The first step in treatment consists of a wide-range of additional medical examinations which will allow a precise diagnosis.
This is a consultation with a gynaecologist, who evaluates the patient's medical records and family history, as well as current symptoms. During this consultation, the gynaecologist also carries out a breast examination, to gather information about any lump (including the size, location, mobility, appearance of the skin), and a palpation of the lymph nodes.
This is an x-ray of the breasts. The Geneva Breast Centre has the latest equipment in this field.
Mammograms are offered as part of scheduled screening to patients aged between 50 and 74 years of age every 2 years. Most women who are monitored by a gynaecologist have individual screening before the age of 50, and after the age of 74. This screening is adapted to suit the personal risk faced by each patient. Patients for whom a genetic risk has been identified receive special monitoring. A mammogram may also be indicated for diagnosis if an anomaly is discovered by the patient or their doctor (a lump, nipple discharge, pain, redness of the skin, etc.)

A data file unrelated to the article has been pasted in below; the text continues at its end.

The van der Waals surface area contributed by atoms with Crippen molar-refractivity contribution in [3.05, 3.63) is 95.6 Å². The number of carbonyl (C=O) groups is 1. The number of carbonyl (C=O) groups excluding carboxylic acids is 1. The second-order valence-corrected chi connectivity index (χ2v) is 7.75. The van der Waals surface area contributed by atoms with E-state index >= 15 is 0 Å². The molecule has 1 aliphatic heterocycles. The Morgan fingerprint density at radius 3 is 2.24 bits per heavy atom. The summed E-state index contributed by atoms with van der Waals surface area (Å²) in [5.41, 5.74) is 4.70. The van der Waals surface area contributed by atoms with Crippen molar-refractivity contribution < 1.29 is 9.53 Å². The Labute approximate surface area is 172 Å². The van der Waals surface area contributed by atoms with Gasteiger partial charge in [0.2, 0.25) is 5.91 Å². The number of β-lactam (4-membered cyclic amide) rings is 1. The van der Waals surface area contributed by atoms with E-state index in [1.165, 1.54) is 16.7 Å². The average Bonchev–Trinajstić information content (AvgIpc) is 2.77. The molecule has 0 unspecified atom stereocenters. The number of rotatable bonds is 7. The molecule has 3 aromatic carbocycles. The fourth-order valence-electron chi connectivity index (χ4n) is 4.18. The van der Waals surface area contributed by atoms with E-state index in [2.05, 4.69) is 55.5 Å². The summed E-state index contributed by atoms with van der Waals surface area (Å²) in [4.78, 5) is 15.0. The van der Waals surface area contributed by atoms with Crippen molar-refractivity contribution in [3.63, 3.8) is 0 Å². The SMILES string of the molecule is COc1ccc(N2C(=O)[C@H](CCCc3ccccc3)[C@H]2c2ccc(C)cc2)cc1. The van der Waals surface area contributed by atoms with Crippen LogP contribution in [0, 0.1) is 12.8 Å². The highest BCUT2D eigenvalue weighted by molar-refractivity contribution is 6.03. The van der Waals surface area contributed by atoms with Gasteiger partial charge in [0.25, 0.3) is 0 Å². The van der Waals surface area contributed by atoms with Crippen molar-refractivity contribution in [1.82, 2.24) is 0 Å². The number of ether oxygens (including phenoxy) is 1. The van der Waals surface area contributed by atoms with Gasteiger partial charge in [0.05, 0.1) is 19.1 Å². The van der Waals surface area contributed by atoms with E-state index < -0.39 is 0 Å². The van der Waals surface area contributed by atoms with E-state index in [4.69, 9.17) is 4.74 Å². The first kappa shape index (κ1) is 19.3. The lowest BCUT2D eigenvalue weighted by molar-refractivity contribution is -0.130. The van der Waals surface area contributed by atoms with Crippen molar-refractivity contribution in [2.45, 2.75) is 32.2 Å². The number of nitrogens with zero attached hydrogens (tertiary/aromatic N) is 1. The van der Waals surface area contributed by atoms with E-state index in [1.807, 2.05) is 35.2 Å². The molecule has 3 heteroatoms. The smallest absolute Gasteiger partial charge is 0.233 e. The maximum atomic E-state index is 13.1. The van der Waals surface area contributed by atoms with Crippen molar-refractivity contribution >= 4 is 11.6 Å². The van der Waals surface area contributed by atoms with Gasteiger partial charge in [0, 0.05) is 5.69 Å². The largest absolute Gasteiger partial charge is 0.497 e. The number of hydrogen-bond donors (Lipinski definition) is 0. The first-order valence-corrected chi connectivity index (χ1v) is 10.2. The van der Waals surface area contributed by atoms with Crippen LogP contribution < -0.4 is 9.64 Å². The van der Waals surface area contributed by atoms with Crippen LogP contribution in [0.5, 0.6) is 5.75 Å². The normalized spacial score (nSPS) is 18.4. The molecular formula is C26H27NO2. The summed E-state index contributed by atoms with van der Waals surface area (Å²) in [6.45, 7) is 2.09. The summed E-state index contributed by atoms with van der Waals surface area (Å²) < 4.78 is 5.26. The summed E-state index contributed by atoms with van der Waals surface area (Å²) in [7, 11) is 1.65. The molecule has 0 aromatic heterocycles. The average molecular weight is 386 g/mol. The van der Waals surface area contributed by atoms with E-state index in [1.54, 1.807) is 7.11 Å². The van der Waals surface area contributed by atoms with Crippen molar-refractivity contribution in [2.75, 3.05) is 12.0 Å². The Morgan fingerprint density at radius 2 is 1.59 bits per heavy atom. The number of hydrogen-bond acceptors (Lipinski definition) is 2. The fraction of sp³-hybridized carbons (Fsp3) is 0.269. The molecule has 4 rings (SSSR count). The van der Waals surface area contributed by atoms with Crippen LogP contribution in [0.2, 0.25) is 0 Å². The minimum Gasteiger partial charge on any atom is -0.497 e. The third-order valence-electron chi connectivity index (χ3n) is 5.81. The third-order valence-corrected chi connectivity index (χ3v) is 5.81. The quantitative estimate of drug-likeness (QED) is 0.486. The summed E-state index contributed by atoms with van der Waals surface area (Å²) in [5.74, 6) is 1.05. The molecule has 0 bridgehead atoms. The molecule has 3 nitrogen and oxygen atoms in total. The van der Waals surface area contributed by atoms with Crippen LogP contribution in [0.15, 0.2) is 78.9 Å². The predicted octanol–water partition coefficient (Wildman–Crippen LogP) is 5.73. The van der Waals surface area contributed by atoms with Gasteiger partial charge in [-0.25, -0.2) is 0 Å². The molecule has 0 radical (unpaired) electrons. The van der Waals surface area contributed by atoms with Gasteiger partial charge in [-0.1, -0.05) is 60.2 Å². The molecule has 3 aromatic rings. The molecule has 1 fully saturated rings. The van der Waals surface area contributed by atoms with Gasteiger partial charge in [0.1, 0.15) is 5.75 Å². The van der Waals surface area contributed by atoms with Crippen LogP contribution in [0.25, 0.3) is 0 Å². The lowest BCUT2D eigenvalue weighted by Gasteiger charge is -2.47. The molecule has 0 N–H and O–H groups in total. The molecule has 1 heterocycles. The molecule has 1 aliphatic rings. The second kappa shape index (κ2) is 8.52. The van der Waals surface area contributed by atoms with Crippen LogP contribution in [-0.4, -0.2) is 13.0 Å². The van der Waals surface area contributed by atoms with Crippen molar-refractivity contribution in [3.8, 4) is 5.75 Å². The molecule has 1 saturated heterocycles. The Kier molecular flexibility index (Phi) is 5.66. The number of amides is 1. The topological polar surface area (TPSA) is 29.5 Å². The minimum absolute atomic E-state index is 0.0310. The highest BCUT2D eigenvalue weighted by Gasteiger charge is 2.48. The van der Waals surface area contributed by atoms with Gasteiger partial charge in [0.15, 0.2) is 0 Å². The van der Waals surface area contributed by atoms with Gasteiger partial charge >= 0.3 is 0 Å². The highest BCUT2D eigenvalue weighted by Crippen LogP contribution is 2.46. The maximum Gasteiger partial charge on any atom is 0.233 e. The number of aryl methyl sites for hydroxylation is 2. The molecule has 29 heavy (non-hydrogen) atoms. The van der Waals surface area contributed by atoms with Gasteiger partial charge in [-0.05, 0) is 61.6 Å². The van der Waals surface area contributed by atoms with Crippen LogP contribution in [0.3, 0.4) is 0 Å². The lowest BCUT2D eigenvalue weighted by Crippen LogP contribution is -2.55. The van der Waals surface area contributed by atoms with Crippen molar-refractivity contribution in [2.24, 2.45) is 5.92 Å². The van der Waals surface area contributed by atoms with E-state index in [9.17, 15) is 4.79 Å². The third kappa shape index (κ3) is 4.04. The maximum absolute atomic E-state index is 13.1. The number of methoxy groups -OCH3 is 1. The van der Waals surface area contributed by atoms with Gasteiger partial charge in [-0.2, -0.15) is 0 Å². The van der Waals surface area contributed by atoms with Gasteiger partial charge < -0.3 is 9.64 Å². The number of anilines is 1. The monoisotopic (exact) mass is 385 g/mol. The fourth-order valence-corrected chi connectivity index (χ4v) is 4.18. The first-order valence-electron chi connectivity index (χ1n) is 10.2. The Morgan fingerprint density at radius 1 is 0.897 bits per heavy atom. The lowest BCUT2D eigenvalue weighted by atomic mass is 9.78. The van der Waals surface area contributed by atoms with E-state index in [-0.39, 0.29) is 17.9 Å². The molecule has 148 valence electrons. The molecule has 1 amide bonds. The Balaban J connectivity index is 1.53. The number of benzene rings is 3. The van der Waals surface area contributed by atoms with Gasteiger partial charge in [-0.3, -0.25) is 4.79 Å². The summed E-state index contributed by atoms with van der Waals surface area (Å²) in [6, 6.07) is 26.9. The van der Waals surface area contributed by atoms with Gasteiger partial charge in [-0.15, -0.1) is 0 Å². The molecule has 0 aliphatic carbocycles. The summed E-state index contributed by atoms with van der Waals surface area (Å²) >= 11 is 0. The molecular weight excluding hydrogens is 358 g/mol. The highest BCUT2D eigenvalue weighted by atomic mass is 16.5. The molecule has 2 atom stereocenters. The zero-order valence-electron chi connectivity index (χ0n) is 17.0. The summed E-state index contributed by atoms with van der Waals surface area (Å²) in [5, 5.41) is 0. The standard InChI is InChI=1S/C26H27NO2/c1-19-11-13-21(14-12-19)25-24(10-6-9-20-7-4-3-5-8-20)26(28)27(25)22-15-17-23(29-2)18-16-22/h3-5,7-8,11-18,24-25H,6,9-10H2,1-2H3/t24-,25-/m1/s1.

An ultrasound examination is also known as an echography. No radiation is used in this process. This painless examination is carried out using a probe. An additional ultrasound is often performed after a mammogram. This examination can also be used to conduct a biopsy (taking a sample).
This radiological examination produces 2D or 3D images without using radiation.
A breast MRI is a second-line test that is carried out when mammogram and ultrasound images are not sufficient for interpretation. MRI scans are also almost always ordered before a surgical treatment.
This examination involves removing and analysing a small amount of tissue from the suspect area to diagnose and determine the nature of the lesion. It can determine whether or not a cancer is present. All biopsies are carried out under local anaesthetic.